Motorhoming | Family Motor Coach Association
Like people, different types of pets react differently to motorhome travel. Many "grew up" in the motorhome, and it's the only life they know. They adapt to motorhome travel easily. For others it might take many occasional trips before they become comfortable in the motorhome.
Some pets, especially dogs, tend to be creatures of habit. And an animal that is used to a certain life at home may not appreciate having to alter its schedule to accompany the family on motorhome trips. It might be better to leave the pet at home with a neighbor or friend. Consider your pet's welfare before bringing it along on a motorhome trip.
Motorhome floor plans today are more spacious than ever. Pets accustomed to plenty of room to play inside at home, however, will need to adjust to the motorhome's tighter living quarters. City animals that like to romp in urban parks might not like to be out in open trail country. Conversely, country animals used to total freedom might not adjust to being "cooped up" in the RV.
Is your pet well trained? Is it housebroken? Does it come when called? How well does it do on a leash? Does it greet visitors aggressively or with too much enthusiasm? Will it get motion sickness on longer trips? RV travel might exacerbate existing behavioral problems.
Campground manners and rules
Campgrounds and vacation spots expect your pet to be quiet. Some animals can become territorial about the motorhome and may bark at strangers or other animals walking past their "house." You'll rarely have a secluded campsite, so relentlessly noisy or aggressive animals are unwelcome.
Most, if not all, campgrounds expect your pet to remain on a leash when outside the RV. Will your pet be happy on a leash ALL the time, especially if it is used to meandering in a fenced-in yard at home?
Some campgrounds may not permit pets to be tied outside to picnic tables or nearby trees. Check with campgrounds in advance to become familiar with their facilities and pet regulations.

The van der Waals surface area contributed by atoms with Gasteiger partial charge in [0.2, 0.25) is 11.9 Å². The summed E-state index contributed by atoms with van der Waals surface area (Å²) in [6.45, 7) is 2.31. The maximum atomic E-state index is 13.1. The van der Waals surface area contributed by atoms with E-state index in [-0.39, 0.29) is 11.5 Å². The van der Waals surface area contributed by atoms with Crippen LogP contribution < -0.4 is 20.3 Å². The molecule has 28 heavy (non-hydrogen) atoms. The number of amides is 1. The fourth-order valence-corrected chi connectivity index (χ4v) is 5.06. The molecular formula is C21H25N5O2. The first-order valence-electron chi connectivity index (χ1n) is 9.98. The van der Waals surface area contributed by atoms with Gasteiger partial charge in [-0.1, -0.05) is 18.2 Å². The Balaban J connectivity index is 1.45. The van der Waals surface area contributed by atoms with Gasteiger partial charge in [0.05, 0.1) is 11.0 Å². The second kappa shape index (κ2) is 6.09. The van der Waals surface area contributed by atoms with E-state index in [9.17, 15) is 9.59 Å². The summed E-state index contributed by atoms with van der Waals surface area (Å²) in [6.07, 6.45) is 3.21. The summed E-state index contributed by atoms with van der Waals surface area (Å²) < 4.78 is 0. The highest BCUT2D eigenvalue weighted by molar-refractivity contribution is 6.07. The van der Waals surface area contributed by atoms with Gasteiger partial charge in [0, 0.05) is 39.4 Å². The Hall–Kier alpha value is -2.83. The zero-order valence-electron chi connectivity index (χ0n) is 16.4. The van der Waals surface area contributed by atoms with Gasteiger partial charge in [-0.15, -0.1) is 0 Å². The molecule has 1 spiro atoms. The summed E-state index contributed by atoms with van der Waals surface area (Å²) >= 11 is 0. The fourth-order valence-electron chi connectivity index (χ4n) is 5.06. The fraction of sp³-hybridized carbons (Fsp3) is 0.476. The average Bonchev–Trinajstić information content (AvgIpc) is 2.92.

"We're tired of always having to watch where we step."
"We always have to listen to them bark, howl and yap."
Not all RVers are pet lovers. Most can at least tolerate them, however, IF pet owners are considerate. That means, for example, cleaning up pet waste, preventing the pet from making excessive noise, and keeping it on a leash when outside the motorhome.
A majority of FMCA commercial member campgrounds allow pets in their facilities. Inconsiderate pet owners, however, can lead parks, campgrounds and attractions to restrict or ban pets.
Does your pet like to be alone? Some pets may bark, whine or howl incessantly when you leave them to go visit an attraction. Many vacation destinations will not permit pets.
In some national parks, pets are permitted only in parking lots and along roadways, and always on a leash. They're not allowed on most hiking trails, inside buildings or in the backcountry. There are exceptions, however. Visit the National Park Service Web site, www.nps.gov, for more info.
Pets can become uncomfortable in a motorhome during high summer or in cold weather. The temperature inside a closed RV can easily exceed 100 degrees on a hot day. Heat stroke kills many animals each year, simply because the owner left the animal inside an enclosed vehicle when the owner could not take him along.
Is it worth it?
Motorhoming with pets takes time and dedication. It means potty breaks and exercise time; packing toys, food, medicine, grooming items. It might mean having to locate a veterinarian while traveling, or spending less time at attractions so you can attend to your pet's needs.
But for many RVers, the companionship and enjoyment derived from traveling with pets override the extra considerations that pets require.